Kyle Haden, the new artistic director of the Ashland New Plays Festival, follows the legendary Doug Rowe, who retired after spearheading ANPF for many years. Haden served as an actor and educator at the Oregon Shakespeare Festival and a faculty member in Theater Arts at Southern Oregon University. We chatted over tea one morning at Starbucks in Medford. This is the first of a two-part interview. The second will be published on Jan. 25.
EH: What is your interest in developing new theatrical works?
KH: I want to tell a story in the most interesting way possible. The playwrights are the genesis of that. What we’re focused on at ANPF, is helping the playwright find that story. We are the first step on that journey.
The main focus of ANPF is our Fall Festival. We solicit scripts from playwrights around the world. This year we had a cap for the first time: We took the first four hundred that submitted. We have a ton of volunteer readers. Each play is read by several people. Folks get together in small groups and discuss the plays.
Eventually every play is scored and ranked to get to four plays that we feel have real promise. None of the plays have ever been produced. When the playwrights come to Ashland in October, they are working with directors and a team of actors to get the chance to hear their plays out loud.
Some playwrights choose to workshop their plays, meaning that they are: writing new pages, writing new dialogue, playing around with scenes, maybe they’re moving a scene, changing the ending, cutting a scene here or there. The playwright and the director work together; they may want to tear the play apart.
Sometimes the playwright just wants to put the play on its feet with great actors. Hopefully we are helpful in getting the story clear: getting the moments articulated that the playwright isn’t quite sure about.
For 2016, we have the Women’s Invitational. We’ve invited 50 top female playwrights to submit their work. We have a team of readers selecting the plays, and we’ll winnow it down. We are going to bring three plays here in March, the 25th, 26th, and 27th. It will be in the Recital Hall at Southern Oregon University.
We’ll bring in directors and actors, and they’ll work on the plays for a week and put the plays up. The people we’ve invited have all had major productions. The audience will see some high-caliber playwrights.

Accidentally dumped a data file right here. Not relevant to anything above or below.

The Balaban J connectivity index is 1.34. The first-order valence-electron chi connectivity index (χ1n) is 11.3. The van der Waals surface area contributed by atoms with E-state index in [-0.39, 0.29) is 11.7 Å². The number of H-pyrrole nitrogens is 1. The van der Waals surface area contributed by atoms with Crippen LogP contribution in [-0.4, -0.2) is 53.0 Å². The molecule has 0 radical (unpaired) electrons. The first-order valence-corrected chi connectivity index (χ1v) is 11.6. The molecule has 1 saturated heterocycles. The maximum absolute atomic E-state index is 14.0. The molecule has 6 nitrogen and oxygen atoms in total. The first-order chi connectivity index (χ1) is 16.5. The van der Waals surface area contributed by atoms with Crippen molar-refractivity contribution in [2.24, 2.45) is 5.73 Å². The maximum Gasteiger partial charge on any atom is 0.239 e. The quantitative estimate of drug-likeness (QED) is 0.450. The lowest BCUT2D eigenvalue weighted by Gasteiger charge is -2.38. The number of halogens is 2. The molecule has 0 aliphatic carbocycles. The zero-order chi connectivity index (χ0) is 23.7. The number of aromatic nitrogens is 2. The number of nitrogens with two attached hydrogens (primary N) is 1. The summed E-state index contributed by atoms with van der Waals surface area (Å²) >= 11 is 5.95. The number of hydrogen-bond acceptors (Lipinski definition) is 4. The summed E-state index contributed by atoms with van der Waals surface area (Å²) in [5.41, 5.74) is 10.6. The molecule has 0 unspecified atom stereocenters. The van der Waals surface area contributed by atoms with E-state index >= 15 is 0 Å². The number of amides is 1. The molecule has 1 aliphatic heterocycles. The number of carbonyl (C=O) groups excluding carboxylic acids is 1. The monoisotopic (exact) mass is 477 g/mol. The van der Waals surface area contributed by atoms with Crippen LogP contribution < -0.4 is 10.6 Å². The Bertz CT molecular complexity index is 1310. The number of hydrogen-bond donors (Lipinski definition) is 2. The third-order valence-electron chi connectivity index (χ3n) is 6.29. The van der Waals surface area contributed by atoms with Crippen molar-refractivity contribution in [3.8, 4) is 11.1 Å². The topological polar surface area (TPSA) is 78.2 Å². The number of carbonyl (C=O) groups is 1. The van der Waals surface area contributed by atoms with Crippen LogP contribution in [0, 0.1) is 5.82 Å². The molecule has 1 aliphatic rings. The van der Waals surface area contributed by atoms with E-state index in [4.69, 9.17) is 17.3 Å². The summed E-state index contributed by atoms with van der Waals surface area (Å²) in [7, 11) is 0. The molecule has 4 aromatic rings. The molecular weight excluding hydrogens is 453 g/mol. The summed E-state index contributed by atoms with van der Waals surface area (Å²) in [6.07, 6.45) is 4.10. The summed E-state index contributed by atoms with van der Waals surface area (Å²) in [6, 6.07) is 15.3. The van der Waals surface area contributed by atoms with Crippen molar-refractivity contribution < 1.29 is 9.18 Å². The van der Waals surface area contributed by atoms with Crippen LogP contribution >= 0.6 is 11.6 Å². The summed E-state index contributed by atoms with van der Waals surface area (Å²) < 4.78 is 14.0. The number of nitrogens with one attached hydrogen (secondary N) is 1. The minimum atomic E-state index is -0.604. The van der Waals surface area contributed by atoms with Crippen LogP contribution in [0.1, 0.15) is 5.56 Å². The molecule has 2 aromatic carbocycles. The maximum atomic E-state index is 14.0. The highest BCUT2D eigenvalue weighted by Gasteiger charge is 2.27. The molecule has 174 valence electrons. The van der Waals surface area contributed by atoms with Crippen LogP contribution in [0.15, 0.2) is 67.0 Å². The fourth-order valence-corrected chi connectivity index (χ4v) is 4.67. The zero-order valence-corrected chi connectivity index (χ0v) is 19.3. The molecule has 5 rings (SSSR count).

The idea of gender parity has been a hot-button issue lately. People are aware of it and talking about it. Three quarters of the produced plays have been written by men. We’ve had so many plays coming from a male point of view, it’s time we had plays from a woman’s point of view. Diversity and inclusion is important to me, getting a chance to tell different types of stories.
EH: Do you think the plays will be intrinsically different?
KH: I’m sure the stories they have to tell, and the perspectives that they have, are going to be rich, interesting, intriguing and exciting.
The community of readers, volunteers and donors help to refine these stories. If people want to get involved they can reach out to us through the website.
If you want to help tell the stories of the 21st century, come check us out.
Tickets for the ANPF Women’s Invitational, March 25–27, will go on sale soon. The Ashland New Plays Festival runs Oct. 19 to 23. The submission period for ANPF 2017 will begin in June. For tickets and information visit www.ashlandnewplays.org, or call 541-488-7995.
Evalyn Hansen is a writer and director living in Ashland. She trained as an actor at the American Conservatory Theatre and was a founding cast member at San Francisco's Magic Theatre. Reach her at email@example.com.